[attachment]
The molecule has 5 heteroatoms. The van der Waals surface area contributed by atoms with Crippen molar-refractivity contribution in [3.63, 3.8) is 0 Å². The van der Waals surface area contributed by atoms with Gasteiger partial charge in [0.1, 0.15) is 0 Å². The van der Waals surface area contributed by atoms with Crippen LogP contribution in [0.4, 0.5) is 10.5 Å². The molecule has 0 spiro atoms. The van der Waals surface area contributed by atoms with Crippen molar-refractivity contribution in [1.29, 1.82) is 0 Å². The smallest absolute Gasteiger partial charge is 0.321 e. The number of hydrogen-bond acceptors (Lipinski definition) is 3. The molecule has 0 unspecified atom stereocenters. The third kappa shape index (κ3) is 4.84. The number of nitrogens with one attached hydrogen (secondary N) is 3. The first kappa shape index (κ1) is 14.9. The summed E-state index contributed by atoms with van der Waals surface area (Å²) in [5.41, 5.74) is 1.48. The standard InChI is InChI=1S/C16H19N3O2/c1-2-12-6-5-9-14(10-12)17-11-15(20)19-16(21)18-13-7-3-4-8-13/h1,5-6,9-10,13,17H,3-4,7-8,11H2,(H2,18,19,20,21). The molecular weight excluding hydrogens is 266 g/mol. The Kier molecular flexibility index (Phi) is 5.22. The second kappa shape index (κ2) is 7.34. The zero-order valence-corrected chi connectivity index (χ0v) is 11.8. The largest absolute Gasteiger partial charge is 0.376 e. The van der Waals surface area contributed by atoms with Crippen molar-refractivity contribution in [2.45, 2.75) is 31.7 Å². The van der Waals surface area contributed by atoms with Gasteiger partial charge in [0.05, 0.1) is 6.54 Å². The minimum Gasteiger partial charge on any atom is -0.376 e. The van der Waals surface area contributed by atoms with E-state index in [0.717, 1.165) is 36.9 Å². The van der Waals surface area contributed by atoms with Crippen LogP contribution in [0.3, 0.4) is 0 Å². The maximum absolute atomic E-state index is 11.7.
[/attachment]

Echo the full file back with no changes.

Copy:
The molecule has 5 heteroatoms. The van der Waals surface area contributed by atoms with Crippen molar-refractivity contribution in [3.63, 3.8) is 0 Å². The van der Waals surface area contributed by atoms with Gasteiger partial charge in [0.1, 0.15) is 0 Å². The van der Waals surface area contributed by atoms with Crippen LogP contribution in [0.4, 0.5) is 10.5 Å². The molecule has 0 spiro atoms. The van der Waals surface area contributed by atoms with Crippen molar-refractivity contribution in [1.29, 1.82) is 0 Å². The smallest absolute Gasteiger partial charge is 0.321 e. The number of hydrogen-bond acceptors (Lipinski definition) is 3. The molecule has 0 unspecified atom stereocenters. The third kappa shape index (κ3) is 4.84. The number of nitrogens with one attached hydrogen (secondary N) is 3. The first kappa shape index (κ1) is 14.9. The summed E-state index contributed by atoms with van der Waals surface area (Å²) in [5.41, 5.74) is 1.48. The standard InChI is InChI=1S/C16H19N3O2/c1-2-12-6-5-9-14(10-12)17-11-15(20)19-16(21)18-13-7-3-4-8-13/h1,5-6,9-10,13,17H,3-4,7-8,11H2,(H2,18,19,20,21). The molecular weight excluding hydrogens is 266 g/mol. The Kier molecular flexibility index (Phi) is 5.22. The second kappa shape index (κ2) is 7.34. The zero-order valence-corrected chi connectivity index (χ0v) is 11.8. The largest absolute Gasteiger partial charge is 0.376 e. The van der Waals surface area contributed by atoms with Crippen molar-refractivity contribution in [2.45, 2.75) is 31.7 Å². The van der Waals surface area contributed by atoms with Gasteiger partial charge in [0.05, 0.1) is 6.54 Å². The minimum Gasteiger partial charge on any atom is -0.376 e. The van der Waals surface area contributed by atoms with E-state index in [0.717, 1.165) is 36.9 Å². The van der Waals surface area contributed by atoms with Crippen LogP contribution in [0.3, 0.4) is 0 Å². The maximum absolute atomic E-state index is 11.7.